# Simulating real NDN applications¶

The version of ndn-cxx library bundled with ndnSIM includes a modified version of ndn::Face to directly send and receive Interest and Data packets to and from the simulated instances of NFD. With this modification, ndnSIM enables support to simulate real NDN applications written against the ndn-cxx, if they satisfy requirements listed in this guide or can be modified to satisfy these requirements.

## Requirements¶

1. Source code of the application must be available

The application (parts of the application) needs to be compiled against the ndnSIM version of ndn-cxx library.

2. Source code should separate main function from the functional components of the application that will be simulated

The entry point to the application (its functional component) will be NS-3 application class, which should be able to create and destroy an instance of the simulated component when scheduled by the scenario.

3. The application should not use global variables, if they define a state for the application instance

ndnSIM should be able to create multiple different instances of the application, e.g., for each simulated node.

Exception to this requirement is ndn::Scheduler: its implementation has been rewired to use NS-3’s scheduling routines.

4. The application MUST NOT contain any GUI or command-line terminal interactions

5. The application SHOULD NOT use disk operations, unless application instances access unique parts of the file system

In the simulated environment, all application instances will be accessing the same local file system, which can result in undefined behavior if not properly handled.

6. The application MUST use a subset of ndn::Face API:

• If the application create ndn::Face, it MUST BE created either with a default constructor or constructor that accepts a single boost::asio::io_service parameter.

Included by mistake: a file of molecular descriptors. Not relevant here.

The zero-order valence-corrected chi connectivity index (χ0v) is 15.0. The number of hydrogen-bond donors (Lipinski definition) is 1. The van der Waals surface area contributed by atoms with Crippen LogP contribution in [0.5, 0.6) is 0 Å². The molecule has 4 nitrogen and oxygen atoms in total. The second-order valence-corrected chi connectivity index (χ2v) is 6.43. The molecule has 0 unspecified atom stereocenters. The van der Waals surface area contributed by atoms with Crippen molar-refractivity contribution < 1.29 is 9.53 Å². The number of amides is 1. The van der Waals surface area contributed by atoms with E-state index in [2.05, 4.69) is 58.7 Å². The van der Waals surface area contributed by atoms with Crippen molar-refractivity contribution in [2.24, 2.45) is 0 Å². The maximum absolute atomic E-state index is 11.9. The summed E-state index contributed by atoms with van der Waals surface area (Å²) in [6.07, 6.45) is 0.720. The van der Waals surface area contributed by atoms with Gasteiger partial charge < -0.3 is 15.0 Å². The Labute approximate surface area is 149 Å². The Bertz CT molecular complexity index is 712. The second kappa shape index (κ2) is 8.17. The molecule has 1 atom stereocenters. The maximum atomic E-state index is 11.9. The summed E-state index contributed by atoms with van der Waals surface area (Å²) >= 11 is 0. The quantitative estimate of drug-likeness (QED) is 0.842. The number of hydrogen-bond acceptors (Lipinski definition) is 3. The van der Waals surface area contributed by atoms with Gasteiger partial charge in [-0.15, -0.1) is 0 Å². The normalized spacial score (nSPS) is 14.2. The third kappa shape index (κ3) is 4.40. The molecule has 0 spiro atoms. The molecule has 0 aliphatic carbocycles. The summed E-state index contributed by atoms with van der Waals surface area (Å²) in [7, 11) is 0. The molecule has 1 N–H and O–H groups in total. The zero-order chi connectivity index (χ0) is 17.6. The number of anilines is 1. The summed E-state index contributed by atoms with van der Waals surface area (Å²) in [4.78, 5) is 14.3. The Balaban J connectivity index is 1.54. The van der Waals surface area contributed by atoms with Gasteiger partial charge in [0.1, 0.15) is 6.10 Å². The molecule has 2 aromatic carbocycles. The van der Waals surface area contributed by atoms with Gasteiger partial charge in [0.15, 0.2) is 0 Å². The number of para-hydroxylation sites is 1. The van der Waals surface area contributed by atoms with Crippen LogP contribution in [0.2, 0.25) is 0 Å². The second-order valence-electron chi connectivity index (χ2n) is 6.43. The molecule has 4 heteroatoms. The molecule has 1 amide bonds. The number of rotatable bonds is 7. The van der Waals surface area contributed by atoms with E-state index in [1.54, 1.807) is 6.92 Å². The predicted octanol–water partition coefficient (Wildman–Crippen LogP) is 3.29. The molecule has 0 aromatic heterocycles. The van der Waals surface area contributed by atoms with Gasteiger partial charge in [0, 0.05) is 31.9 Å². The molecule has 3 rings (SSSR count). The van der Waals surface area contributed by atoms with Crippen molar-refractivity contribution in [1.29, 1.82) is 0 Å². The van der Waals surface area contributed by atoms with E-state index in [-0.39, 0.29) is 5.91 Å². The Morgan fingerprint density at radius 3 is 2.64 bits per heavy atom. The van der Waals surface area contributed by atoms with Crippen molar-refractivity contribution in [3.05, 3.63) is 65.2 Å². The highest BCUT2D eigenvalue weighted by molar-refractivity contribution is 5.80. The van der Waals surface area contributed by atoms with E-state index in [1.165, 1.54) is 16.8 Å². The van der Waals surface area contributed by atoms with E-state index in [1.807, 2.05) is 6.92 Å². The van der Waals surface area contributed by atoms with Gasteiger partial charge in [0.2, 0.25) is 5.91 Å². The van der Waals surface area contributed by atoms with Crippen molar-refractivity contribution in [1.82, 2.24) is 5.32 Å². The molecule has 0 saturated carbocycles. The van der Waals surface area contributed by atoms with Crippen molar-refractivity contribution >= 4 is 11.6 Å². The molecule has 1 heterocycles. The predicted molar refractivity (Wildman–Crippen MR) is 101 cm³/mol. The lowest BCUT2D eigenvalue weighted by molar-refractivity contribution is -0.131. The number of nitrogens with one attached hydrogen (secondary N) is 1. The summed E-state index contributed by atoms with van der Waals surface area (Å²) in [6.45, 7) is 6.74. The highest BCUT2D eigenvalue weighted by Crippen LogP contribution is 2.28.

// Supported
ndn::Face face1();
ndn::Face face2(ioService);

// Not supported in ndnSIM
ndn::Face face4(host_name, port_number)
ndn::Face face3(transport);
// and others

• ndn::Face::getIoService() should be used only to obtain a reference to boost::asio::io_service. Application MUST NOT use any methods of boost::asio::io_service, otherwise the simulation will crash.

ndn::Face face;
...
// Supported (the rewired Scheduler implementation does not access io_service methods)
Scheduler scheduler(face.getIoService());

// Not supported in ndnSIM and will result in crash
face.getIoService().stop();

• Application should avoid use of Face::processEvents() or use it with caution

In real applications, processEvents blocks until some data is received or the timeout callback is called. In this case, any variables created before calling this method will still exist after the method returns. However, in ndnSIM, such an assumption cannot be made, since the scope of a variable is local.

void
foo
{
ndn::Face face;
face.expressInterest(...);
face.setInterestFilter(...);

// ndnSIM version of processEvents will not block!
face.processEvents();
}
// after existing foo scope, face variable is deallocated and all scheduled operations
// will be canceled

7. Application (simulated component) MUST NOT create instances of boost::asio::io_service and use their methods

boost::asio::io_service is inherently incompatible with NS-3, as both are providing mechanisms for asynchronous event processing.

8. We also recommend that functional part of the application accepts reference to the KeyChain instance, instead of creating instance itself.

When simulating non-security aspects of the application, in simulation scenario it will be possible to use a dummy implementation of the KeyChain that does not perform crypto operations, but signs Data and Interests with fake signatures.

For example, this can be achieved by enabling the constructor of the real application to accept a reference to the KeyChain:

// Real applications should accept a reference to the KeyChain instance
RealApp::RealApp(KeyChain& keyChain)
: m_keyChain(keyChain)
{
}


## How to simulate real applications using ndnSIM¶

To simulate a real application, the simulation scenario should contain a class derived from ns3::Application. This class needs to create an instance of the ndn::Face and/or real application in the overloaded StartApplication method. This class also need to ensure that the created instance is not deallocated until StopApplication method is called.

For example, if the functional class of the real application looks like: